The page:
• So you're quite happy to spout "it will never work" without knowing much of the details.

                      Negative - you must have missed it in the post you are responding to. I'll repost that part again:

                      Never work? I never said that. I am certain that with enough money poured into the project, and making live landings of these things on barges in the ocean the actual mission, they will indeed work.

                      - Firstly the empty stages are extremely bottom heavy as all the engines, thrust structure and plumbing are located at the base. The only mass up top are empty tanks.

                      I've noted that at landing, most of the mass is in the bottom. Are you just pissed that someone takes a contrary opinion? Re-read what I wrote. But the question is how much of that mass is above the triangle forme

                    • So you're quite happy to spout "it will never work" without knowing much of the details.

                      Negative - you must have missed it in the post you are responding to. I'll repost that part again:

                      Never work? I never said that. I am certain that with enough money poured into the project, and making live landings of these things on barges in the ocean the actual mission, they will indeed work.

                      You said and I quote "Is going to fail then." period, full stop. (I assume you meant they are going to fail then, or it is going to fail then)

                      - Firstly the empty stages are extremely bottom heavy as all the engines, thrust structure and plumbing are located at the base. The only mass up top are empty tanks.

                      I've noted that at landing, most of the mass is in the bottom. Are you just pissed that someone takes a contrary opinion? Re-read what I wrote. But the question is how much of that mass is above the triangle formed by the landing gear? I dunno. I ask. Is the answer that I shouldn't ask?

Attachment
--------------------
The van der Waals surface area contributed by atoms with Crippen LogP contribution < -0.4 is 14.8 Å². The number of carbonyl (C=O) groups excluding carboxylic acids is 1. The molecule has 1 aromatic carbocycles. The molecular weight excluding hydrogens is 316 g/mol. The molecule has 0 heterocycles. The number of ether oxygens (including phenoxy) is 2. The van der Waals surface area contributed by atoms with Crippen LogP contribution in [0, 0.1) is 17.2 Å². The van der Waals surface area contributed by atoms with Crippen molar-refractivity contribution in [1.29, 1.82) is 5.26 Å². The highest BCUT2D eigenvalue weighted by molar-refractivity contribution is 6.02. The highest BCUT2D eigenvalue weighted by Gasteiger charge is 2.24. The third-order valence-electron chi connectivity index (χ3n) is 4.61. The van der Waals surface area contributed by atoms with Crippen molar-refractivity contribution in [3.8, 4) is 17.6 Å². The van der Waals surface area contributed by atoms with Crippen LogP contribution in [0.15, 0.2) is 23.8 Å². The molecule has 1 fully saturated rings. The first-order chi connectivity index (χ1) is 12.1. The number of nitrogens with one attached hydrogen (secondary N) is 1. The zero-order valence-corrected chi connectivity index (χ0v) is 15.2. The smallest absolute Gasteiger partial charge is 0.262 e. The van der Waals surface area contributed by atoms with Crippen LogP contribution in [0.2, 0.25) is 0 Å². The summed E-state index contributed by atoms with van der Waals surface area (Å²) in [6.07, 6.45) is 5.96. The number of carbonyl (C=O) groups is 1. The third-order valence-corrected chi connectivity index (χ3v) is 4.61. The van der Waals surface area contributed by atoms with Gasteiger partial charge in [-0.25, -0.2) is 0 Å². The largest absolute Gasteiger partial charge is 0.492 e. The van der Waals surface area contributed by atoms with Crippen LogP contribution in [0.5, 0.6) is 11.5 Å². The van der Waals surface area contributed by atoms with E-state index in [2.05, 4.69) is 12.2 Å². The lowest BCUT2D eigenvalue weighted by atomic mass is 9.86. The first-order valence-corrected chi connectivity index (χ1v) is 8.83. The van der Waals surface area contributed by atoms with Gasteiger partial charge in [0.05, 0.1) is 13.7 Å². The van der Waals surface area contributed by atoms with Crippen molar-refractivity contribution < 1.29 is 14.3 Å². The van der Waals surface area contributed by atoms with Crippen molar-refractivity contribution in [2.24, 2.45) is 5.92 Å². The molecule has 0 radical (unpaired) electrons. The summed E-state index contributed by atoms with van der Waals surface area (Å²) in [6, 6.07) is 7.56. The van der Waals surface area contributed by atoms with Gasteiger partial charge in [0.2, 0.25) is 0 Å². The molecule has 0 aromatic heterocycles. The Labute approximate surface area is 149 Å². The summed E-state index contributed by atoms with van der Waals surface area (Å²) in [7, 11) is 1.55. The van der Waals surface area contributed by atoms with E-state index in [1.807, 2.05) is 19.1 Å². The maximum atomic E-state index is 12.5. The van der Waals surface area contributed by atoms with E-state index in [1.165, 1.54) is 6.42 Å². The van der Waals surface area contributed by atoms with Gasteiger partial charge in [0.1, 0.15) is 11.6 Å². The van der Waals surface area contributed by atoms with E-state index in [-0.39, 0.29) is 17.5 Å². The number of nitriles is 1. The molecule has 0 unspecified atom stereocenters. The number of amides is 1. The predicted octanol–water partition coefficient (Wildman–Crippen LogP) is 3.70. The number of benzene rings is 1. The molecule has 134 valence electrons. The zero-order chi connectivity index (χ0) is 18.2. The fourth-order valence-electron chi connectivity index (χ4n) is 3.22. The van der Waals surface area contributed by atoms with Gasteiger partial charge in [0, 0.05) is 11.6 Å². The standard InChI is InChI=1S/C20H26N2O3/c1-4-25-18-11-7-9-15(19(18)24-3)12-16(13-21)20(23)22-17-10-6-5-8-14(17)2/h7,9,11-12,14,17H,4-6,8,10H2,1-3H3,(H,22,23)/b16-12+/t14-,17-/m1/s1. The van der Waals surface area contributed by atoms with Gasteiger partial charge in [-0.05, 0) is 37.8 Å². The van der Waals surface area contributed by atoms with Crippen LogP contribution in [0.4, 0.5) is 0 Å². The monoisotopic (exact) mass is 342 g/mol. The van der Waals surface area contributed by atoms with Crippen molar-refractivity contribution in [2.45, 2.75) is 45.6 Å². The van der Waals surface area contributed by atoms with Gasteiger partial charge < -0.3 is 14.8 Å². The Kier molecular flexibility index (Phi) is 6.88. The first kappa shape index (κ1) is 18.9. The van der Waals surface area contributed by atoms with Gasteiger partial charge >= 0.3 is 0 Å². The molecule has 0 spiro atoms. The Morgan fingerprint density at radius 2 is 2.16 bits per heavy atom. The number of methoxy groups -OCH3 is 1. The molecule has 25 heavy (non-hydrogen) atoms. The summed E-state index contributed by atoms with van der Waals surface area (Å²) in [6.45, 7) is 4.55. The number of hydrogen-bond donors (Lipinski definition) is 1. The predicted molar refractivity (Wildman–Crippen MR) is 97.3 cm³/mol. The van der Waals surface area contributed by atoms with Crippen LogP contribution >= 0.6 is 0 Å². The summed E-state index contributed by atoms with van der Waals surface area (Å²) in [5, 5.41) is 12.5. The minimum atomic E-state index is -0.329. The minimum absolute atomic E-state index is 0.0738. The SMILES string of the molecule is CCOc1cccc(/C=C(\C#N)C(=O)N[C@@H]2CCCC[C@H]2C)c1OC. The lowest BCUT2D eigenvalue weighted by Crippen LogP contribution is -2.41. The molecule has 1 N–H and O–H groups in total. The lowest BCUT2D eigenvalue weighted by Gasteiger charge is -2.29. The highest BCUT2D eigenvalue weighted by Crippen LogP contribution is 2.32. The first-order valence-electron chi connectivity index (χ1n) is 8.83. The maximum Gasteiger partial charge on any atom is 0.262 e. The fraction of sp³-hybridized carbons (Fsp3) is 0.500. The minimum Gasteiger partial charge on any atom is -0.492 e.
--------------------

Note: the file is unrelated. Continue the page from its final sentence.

There is nothing wrong with having a contrary opinion, provided its an informed opinion. You've pretty much told us that "Is going to fail then.", but admitted that you don't really understand what SpaceX is doing, how their going about it, or the design of the Falcon 9. It's not like you need to dig that deep for much of this information. The answer is yes, most of t

                    • "Simply" tack welding cleats onto the deck and legs? Well that's going to provide a lot of restoring forces. Not.

                      That whole process is going to leave the landing weather and sea conditions as being a major constraint on operations.

                      OK - my experience is mostly North Atlantic, where a day of less than 2degrees roll and pitch is quite unusual, and normal operations can continue until about 6m of heave (plus up to 5degrees of pitch and roll) ; maybe they're going to run this system in better weather areas. Bu

                    • In most cases you're looking at within several hundred miles of the Florida or California coast (likely a bit further for Falcon Heavy core stages), we're not talking about the Grand Banks here. As well the stages are extremely bottom heavy (the vast majority of the mass is at the bottom of the rocket) and cylinders are good for deflecting wind loads (only cones are better). I'll also point out that so far, barge movement, pitching and rolling, has not been a factor in any of the failed landing attempts to